Tuesday, February 18, 2014

This Amazing Piece Of Architecture Is Hidden In California's Mohave Desert...

This amazing house was designed by Kendrick Bangs Kellogg in 1988.
It's called The Desert House and is described as the most important architectural house you may have never seen. It is so the description goes, physically part of the desert, at one with its surroundings. The strength of the land and rugged protective shell exterior is drawn from the desert. The textures provide the touch and feel of the desert as the building materials were selected from the same place.
The property, on the market for only three million dollars as the owners have decided to downsize, highlights the masculine and feminine forms that are the hallmark of organic architecture.
Here's a link to some more images including some of the interior which was designed by John Vigrin and that sadly I considered to be so ugly
I couldn't bring myself to post them...


  1. This building in the surrounding desert looks like the bones of a dead animal that have dried white in the hot sun.

  2. 3 mil is cheap.

    I think the interiors are much of a piece with the exterior design. It's beautiful, if you happen to like that kind of modern Ero Saarinen aesthetic. I think I could learn to live with it.

    Some practical points. How about water catchment? A wind-powered generator? Food grown on the spot? Earthships have all that, and they're designed to sustain you in the desert. I'm afraid this swanky pad is hopelessly dependent on external fossil fuel-powered support systems. If the grid goes down, it's a Roman ruin.

    1. 3M is cheap but I'd sooner have a Michael Reynolds Earthship any day...

  3. Earthship? Me too! And furthermore the cost is a fraction of this.

    I should have mentioned solar power also. For the desert that's a no-brainer.

    Suzy, for the next version maybe the living room will be shaped like a skull. You look out on the vista through the eye holes.. .

  4. Wow! Life is strange! I am pretty sure that is the same house that was being built as i was making a water delivery to the man who financed that house for his daughter there in Joshua Tree. I remember it so well because the father lived in a run down old desert shack and his daughter was to live in the house you have featured here. And i was just thinking about it before i visited your website today. At the time i was not interested in seeing it, i was just tickled that the girls father lived in an old shack and had all the money to finance her new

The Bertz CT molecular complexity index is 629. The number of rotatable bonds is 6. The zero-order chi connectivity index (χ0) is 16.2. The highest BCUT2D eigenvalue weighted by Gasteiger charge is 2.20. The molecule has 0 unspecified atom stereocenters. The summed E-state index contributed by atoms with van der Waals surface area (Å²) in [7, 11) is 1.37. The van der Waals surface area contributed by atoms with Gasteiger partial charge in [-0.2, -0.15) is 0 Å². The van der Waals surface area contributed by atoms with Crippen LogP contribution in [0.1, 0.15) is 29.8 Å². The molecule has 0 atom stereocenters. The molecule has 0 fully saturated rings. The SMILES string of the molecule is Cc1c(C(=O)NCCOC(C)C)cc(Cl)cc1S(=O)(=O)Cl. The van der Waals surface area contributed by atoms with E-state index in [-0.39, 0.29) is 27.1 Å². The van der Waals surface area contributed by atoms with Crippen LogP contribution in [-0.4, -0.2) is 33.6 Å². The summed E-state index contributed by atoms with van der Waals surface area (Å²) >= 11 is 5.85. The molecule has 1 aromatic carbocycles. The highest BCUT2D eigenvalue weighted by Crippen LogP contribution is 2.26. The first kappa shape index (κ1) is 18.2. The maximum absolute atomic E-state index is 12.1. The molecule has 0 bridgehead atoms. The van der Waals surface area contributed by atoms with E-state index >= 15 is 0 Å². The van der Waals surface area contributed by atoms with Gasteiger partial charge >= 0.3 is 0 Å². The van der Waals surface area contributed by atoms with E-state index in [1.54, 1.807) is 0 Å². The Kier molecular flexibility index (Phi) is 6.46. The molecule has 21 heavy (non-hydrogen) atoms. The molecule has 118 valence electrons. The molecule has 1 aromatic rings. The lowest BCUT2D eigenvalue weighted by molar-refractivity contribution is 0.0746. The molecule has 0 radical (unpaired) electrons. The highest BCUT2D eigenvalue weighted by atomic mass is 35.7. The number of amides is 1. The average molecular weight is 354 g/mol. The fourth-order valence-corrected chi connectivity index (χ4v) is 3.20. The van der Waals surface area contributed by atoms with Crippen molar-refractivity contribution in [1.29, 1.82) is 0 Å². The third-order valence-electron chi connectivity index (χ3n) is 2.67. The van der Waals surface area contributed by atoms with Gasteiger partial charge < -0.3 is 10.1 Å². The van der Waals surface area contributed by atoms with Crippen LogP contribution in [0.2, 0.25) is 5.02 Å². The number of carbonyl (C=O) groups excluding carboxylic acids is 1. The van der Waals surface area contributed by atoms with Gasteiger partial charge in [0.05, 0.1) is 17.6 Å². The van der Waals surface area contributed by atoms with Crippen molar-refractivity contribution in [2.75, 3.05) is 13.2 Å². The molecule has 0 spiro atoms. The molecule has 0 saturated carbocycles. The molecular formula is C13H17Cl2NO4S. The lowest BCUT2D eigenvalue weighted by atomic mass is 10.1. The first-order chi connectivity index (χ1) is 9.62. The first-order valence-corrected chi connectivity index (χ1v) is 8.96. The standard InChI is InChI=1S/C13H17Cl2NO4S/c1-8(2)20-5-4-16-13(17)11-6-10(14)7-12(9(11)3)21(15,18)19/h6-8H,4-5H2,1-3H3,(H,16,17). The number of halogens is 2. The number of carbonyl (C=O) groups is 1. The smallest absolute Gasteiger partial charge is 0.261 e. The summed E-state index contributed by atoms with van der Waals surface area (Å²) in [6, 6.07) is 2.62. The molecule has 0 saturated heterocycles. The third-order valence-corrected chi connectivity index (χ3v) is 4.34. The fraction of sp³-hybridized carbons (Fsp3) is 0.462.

ultra modern home. I used to drive a water hauling truck delivering potable water to people living in the desert and i would fill their domestic water tanks. Or maybe i was picking up scrap metal, but i remember talking to her father and he was telling me about the situation with the home.

  5. Keith, thanks for attempting to save us from the interior. I wasn't wise enough to take your word for it and unfortunately went to the link and viewed the images myself....

    I grew up visiting my part-time desert-rat grandparents in the high desert nearby, and can fully appreciate the beauty of that area, as well as the adverse climate at times during the yearly cycle. This ~could~ have been an exercise in cooperation with the natural elements in that beautiful setting, but....

    Proving once again that money and good taste are mostly non-compatible attributes.

  6. One word, armadillo. One thought: Sad, but not surprising, fate.

  7. Interesting is a word that comes to mind. But I'm with Suzy on this. Very much a bleached carcass. Even more so on the interior. Too creepy for a living space in my book but each to their own I guess.

  8. This house belongs to the artist, Bev Doolittle. The house is located off the south end of Mt Shasta Avenue in Joshua Tree, overlooking the national park.